the Sadder SubDivision long before the Co-operative movement was established in
the province, then a part of the province of Bengal . From 1907-1912 there was
mother society and in 1912, a society was started in the Khasmahals of Bhadrak
Division. Towards the middle or the year 1914, an informal conference of local
gentlemen was held under the Presidency of Raj Bahadur Monomohan Roy ( then
Babu M.M. Roy), then collector or the District for the purpose of discussing the
measures to be adopted for giving an impetus to the Co-operative
mcivement in the Sadder Sub-Division of the district.

The present Registrar, then Deputy Registrar also attended. It was then
decided that an honorary organizer should be appointed. In October 1914, Babu
Prafulla Chandra Patnaik was appointed honorary organizer Mr. Kilby had then
taken charge of the District. Before March, 1915 Seven Societies were organized
which were financed by the Honorable Raja of Kanika and Babu Upendra
Naraindutta Gupta.

However, it was felt towards the end of the year 1915 that when we had so
many villages in which the principle of joint and several liability had been worked so
long that the creation of a Central Bank would have to precede the consideration of
village societies.

Mr. Collins, Registrar of Co-operative Societies on leave now. After personally

visiting some of the Societies, advised the starting of a Co-operative Central Bank.
The Honorary Organizer then drew up the Bye-Laws and prospectus on the basis of
model Bye-Laws and prospectus and organized the Central Bank. An application for
its registration sent on the 12th January, 1916.

It was only registered as NO. 134 of 1915-16 under Act II or 1912 on the 19th
February 1916. Although the Bank had been registered, it didn’t commence to work
till the last or June 1916. The operations of Bank are confined to theSadder Sub-
Division of Balasore only. The report further signed it is too early yet to try to
observe anything on this point, but we believe the societies have been much
benefited by the facilities them for purchasing bullocks, by bringing into play the
spirit of fair and honest dealing between man and man, a spirit we are doing our
best to foster.

Rudiments of Co-operations are not unknown in the village communities

though the principle of joint credit is unfamiliar to the people of this part of the
country. The council or elders, even now exercise considerable power in the village.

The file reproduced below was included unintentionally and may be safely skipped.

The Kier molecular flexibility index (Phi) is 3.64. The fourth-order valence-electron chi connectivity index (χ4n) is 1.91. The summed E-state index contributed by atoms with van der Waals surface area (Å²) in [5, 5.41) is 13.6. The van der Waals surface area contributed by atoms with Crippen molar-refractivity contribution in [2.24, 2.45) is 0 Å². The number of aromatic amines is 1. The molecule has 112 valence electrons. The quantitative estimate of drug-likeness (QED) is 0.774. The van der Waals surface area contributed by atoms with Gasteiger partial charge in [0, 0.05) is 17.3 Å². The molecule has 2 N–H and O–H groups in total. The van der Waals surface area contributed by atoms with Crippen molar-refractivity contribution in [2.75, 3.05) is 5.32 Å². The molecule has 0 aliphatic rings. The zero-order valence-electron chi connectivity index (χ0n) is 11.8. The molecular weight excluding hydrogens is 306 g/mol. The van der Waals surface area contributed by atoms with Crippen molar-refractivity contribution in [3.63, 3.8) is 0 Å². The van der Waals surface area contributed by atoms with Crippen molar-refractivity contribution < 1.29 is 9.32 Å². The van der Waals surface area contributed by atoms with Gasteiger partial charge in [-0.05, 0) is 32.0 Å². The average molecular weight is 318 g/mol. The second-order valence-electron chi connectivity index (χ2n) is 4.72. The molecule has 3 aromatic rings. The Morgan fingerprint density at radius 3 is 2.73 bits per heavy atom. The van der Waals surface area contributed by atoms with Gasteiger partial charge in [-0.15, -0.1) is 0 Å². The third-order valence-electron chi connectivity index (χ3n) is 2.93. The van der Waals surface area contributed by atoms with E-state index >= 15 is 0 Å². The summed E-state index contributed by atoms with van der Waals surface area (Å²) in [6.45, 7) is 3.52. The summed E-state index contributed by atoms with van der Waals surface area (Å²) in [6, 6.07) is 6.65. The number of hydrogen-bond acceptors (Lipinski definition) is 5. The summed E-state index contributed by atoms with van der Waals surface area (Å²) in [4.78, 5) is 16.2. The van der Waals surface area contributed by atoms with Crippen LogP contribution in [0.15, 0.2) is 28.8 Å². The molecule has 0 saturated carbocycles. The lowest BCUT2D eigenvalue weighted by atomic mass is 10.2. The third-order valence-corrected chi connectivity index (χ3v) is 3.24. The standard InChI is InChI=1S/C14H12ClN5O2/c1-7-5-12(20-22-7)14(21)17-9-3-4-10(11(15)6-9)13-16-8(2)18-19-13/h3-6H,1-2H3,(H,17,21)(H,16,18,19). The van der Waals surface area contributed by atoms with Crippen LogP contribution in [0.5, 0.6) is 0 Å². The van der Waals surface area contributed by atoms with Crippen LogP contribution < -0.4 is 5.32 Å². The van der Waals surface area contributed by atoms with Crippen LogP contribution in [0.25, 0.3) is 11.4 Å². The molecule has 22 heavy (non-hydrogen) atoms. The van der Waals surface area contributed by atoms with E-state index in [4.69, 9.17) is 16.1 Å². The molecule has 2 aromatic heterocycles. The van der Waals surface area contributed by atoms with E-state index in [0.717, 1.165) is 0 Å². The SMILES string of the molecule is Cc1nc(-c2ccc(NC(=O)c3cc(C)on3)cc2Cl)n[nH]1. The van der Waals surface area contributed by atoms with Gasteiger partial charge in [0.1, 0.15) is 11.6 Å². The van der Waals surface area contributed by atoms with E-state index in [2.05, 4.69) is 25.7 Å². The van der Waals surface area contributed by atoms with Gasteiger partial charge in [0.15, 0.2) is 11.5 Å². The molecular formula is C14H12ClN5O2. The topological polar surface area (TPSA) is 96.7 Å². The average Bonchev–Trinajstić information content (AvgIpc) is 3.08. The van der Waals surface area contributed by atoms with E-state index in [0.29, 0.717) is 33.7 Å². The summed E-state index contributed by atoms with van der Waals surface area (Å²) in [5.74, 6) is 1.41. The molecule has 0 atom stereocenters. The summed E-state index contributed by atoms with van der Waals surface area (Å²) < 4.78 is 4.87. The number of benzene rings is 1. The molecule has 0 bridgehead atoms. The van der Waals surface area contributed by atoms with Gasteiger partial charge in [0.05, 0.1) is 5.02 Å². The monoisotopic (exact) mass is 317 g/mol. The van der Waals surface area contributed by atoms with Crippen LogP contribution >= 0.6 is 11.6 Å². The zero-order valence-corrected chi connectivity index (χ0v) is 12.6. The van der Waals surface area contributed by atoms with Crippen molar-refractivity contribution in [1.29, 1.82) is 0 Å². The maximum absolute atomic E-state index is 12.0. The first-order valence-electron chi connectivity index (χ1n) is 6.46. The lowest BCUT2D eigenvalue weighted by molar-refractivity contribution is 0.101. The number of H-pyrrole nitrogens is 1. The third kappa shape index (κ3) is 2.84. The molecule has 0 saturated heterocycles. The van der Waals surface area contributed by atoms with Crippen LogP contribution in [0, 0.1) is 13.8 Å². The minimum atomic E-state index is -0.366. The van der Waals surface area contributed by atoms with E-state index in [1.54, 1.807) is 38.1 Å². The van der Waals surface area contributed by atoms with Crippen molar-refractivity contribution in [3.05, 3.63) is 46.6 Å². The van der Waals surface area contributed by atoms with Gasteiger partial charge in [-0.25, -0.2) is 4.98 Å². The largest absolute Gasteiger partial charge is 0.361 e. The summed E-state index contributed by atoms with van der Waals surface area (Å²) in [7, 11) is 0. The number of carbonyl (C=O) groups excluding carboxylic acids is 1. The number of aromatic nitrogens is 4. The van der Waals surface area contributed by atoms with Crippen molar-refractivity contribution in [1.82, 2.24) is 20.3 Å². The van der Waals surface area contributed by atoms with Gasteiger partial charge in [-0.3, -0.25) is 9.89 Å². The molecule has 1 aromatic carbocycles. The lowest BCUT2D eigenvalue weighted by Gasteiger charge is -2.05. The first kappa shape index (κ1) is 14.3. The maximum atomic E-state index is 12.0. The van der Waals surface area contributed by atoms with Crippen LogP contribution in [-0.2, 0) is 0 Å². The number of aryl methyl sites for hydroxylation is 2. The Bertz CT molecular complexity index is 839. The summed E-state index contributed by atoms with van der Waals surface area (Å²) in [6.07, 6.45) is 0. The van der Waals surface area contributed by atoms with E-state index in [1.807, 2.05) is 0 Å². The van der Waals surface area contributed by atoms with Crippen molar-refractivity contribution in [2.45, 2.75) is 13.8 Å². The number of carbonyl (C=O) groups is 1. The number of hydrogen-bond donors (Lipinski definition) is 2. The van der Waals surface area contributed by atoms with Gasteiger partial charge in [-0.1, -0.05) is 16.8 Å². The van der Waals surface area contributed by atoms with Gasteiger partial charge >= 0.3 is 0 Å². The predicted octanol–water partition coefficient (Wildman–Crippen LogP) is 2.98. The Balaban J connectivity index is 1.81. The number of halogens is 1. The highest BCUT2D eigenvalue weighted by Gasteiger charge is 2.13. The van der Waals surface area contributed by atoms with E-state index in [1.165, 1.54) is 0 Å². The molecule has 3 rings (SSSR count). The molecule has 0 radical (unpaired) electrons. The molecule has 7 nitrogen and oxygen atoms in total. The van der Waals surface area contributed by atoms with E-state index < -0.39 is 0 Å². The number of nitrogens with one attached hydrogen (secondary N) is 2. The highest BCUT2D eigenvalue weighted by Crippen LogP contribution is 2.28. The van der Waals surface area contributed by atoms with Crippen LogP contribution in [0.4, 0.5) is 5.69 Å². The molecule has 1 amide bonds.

It isn’t unnatural that Co-operative movement should spread in
the congenial soil and the popularity of the movement and the
appreciating by the villagers of the benefits and daily in evidence by the increasing
eagerness of village people sector to become members of exiting society or to open
nuances. Improvidence and illiteracy are the two be setting evils of the people and the
Co-operative movement by teaching thrift and punctuality, by giving impetus to
education and improvement in agriculture, by introducing systematized payment of
loans can contribute it. It will have amply justified its inauguration. And since then
there has been no looking back.


i) The Balasore Bhadrak Central Cooperative Bank Ltd. (formerly The Balasore
District Cooperative Central Bank Ltd.) is registered as ‘Cooperative Society”
under the Orissa Cooperative Societies Act’ 1962 (Orissa Act-2 of 1963) & its
address shall be At:-O.T. Road, Po:- Balasore ,Dist:- Balasore-756001.
ii) It may be referred in this Bye-laws briefly “THE CENTRAL BANK”

The area of operation of the bank shall extend the whole of Balasore and
Bhadrak Revenue Districts. It may open Branches h any part of these Districts with
prior sanctions of the Registrar, Co- Operative Societies, Orissa.

 To raise funds for financing Co-operative Societies registered or deemed to be
registered under the Act and duly affiliated to it, individuals and other body
corporate enrolled as nominal or associate members of the Bank subject to the
provisions of the Orissa Cooperative Societies Act, Rules framed and orders
issued there.

 To develop, assist and co-ordinate the work of the affiliated Societies and secure
for them financial help whenever, necessary, arrange for their supervision and
 To organize Co-operative Societies for the promotion of thrift, self help and
mutual aid among agriculturists and other persons for prOmotions of economic
interest of its members in accordance with Co-operative
 To organize Self Help Groups and to prqmote Micro finance
among the economical poors directly or through affiliated PACS and LAMPCS.
 To develop and strengthen Co-operative Movement in the Districts of l3alasore
and Bhadrak.
 To provide training facilities to its own employees and
employees/directors/members of affiliated Societies and to establish training
centre for the purpose.
 To arrange for supply of printing stationeries, books, forms, register iron chests
etc. as required by the affiliated Societies.
 To carry on general business of banking as defined in the Banking Regulation
 To carry on soliciting or procuring insurance business both for life and non-life
as referral agent to boost non-fund business of the Bank.

 Every Co-operative Society central or primary within the area of operation of
the Central Bank.